Make Your Web Site W3C–Compliant for Better Search Engine Results
One way to improve your Web site’s search engine results is to validate your code. Validating code means making your Web site W3C compliant. The World Wide Web Consortium (W3C) is an international consortium where member organizations, a full-time staff, and the public work together to develop Web standards. Their mission statement is “to lead the World Wide Web to its full potential by developing protocols and guidelines that ensure long-term growth for the Web.”
W3C goes about achieving this by creating Web standards and guidelines. It’s basically like health code guidelines for a restaurant. A Web site needs to meet certain standards in order to be as least imperfect as possible. Since 1994, W3C has published more than 110 such standards, called W3C Recommendations.
A compliant page is known to be spiderable and the links crawlable, so although the search engines do not require W3C compliance, it’s not a bad idea. If you have complex or just plain ugly Web page code, or you’re having issues getting your pages crawled and indexed, validating your code to W3C standards might help.
On the front page of the W3C’s Web site is a sidebar called W3 A to Z, which contains all sorts of links. Bookmark this page: these links are a great reference to help you understand the standards that the Web is built on.
Here’s something about search engines: The harder they have to work to read your site, the less often and less thoroughly the search engines index your site. Because more content tends to mean more authority, you are less likely to receive top ranking. In fact, if a search engine has to work too long at reading your page, it might just abandon it altogether.
So it’s a good idea to follow the W3C standards, simply because they make for a faster, more efficient page that is set up the way a search engine expects to find things. It’s like having your house swept clean and in order when the spiders come to visit: It makes them like what they see. (Internet spiders, that is. It doesn’t work that way for the arachnid variety.) If your site doesn’t comply with the W3C standards, the search engines might not crawl all of the pages on your site. Because you can’t rank pages the search engines don’t know about, that’s a big problem.
To comply with W3C, every page should declare a doc type (document type) and validate itself. To declare your doc type, include a line at the very top of your of HTML code, which declares the document as an HTML document and identifies the type of HTML you are following. Because HTML has changed since the early days, some versions are different than others. Declaring a doc type is telling the search engine what it’s going to be reading. It’s important to comply with your declared doc type. If you don’t, you confuse the search engine spider, and it takes longer to crawl your pages.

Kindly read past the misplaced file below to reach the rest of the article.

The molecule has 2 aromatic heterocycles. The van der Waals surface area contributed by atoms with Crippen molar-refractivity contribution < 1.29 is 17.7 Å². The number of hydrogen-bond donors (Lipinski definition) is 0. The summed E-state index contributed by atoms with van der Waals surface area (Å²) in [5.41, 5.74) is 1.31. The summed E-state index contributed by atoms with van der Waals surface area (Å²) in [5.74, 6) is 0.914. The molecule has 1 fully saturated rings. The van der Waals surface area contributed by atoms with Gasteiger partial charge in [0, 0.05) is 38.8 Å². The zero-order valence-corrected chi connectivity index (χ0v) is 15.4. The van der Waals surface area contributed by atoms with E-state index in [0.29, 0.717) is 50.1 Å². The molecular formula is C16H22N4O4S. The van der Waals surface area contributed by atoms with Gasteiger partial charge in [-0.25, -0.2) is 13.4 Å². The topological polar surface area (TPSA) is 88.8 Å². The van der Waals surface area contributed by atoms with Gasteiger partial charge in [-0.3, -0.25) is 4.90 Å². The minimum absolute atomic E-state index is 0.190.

To validate your page, go to the W3C Web site and use the free tools on that page, as shown in the above figure.
These are tools that you can use to basically “proofread” your site in order to make sure they comply with the W3C standards.
The first tool on the site is the MarkUp Validation Service, shown in the above figure. Also known as the HTML validator, it helps check Web documents in formats like HTML, XHTML, SVG, or MathML. Plugging your site’s URL into the box allows the tool to check your Web site to see if the code matches the declared doc type.
The second tool is the Link Checker (shown in the above figure). It checks anchors (hyperlinks) in a HTML/XHTML document. It’s useful for finding broken links, redirected pages, server errors, and so on. There are some options for your search, like ignoring redirects and the ability to check the links on the pages linked to from the original page, as you can see in the figure above, and you can also save the options you set in a cookie, to make it quick to run it again in the future. If you don’t select summary only, you can watch it go through each link on the page. Most of the time, you just need to run the tools without making any adjustments so don’t stress about the options.
Many other link checkers are also available out there. The Link Checker tool is great for checking one page (if you were putting up a single new page with a lot of links, for example), but for spidering a whole site, you may prefer Xenu’s Link Sleuth, which is a great (and free!) link-checking tool that makes sure all of your links work.
The third tool on W3C’s site is the CSS Validation Service, which validates CSS style sheets or documents using CSS style sheets. As shown in the above figure, it works a lot like the Markup Validation Service. Just put in the URL of the site you want to have validated.
Validating your CSS ensures that your site looks picture perfect whenever a standards-compliant browser (like Firefox) or spider (like Google) comes by and checks it out.